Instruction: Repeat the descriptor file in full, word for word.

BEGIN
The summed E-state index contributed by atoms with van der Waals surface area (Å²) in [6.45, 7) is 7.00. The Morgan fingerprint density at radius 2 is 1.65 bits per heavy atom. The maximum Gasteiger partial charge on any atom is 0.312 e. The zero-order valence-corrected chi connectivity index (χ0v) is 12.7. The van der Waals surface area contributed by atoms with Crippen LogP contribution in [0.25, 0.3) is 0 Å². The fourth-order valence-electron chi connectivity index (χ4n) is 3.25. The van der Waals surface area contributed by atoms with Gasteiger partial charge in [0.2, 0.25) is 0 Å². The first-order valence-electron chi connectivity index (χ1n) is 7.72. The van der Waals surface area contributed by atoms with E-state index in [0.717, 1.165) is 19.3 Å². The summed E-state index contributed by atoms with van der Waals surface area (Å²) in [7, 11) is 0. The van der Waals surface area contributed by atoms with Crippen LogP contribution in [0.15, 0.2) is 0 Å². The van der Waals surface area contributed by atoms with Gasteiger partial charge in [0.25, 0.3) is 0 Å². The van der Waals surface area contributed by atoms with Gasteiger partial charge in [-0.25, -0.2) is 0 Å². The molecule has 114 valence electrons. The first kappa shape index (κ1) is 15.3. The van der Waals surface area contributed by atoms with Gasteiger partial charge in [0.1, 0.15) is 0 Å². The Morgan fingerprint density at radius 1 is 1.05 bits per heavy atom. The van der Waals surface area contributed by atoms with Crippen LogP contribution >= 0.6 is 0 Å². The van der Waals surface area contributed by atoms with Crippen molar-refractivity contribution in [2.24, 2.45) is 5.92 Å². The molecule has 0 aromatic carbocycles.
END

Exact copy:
The summed E-state index contributed by atoms with van der Waals surface area (Å²) in [6.45, 7) is 7.00. The Morgan fingerprint density at radius 2 is 1.65 bits per heavy atom. The maximum Gasteiger partial charge on any atom is 0.312 e. The zero-order valence-corrected chi connectivity index (χ0v) is 12.7. The van der Waals surface area contributed by atoms with Crippen LogP contribution in [0.25, 0.3) is 0 Å². The fourth-order valence-electron chi connectivity index (χ4n) is 3.25. The van der Waals surface area contributed by atoms with Gasteiger partial charge in [0.2, 0.25) is 0 Å². The first-order valence-electron chi connectivity index (χ1n) is 7.72. The van der Waals surface area contributed by atoms with E-state index in [0.717, 1.165) is 19.3 Å². The summed E-state index contributed by atoms with van der Waals surface area (Å²) in [7, 11) is 0. The van der Waals surface area contributed by atoms with Crippen LogP contribution in [0.15, 0.2) is 0 Å². The van der Waals surface area contributed by atoms with Gasteiger partial charge in [0.25, 0.3) is 0 Å². The van der Waals surface area contributed by atoms with Gasteiger partial charge in [-0.25, -0.2) is 0 Å². The molecule has 114 valence electrons. The first kappa shape index (κ1) is 15.3. The van der Waals surface area contributed by atoms with Gasteiger partial charge in [0.1, 0.15) is 0 Å². The Morgan fingerprint density at radius 1 is 1.05 bits per heavy atom. The van der Waals surface area contributed by atoms with Crippen LogP contribution >= 0.6 is 0 Å². The van der Waals surface area contributed by atoms with Crippen molar-refractivity contribution in [2.24, 2.45) is 5.92 Å². The molecule has 0 aromatic carbocycles.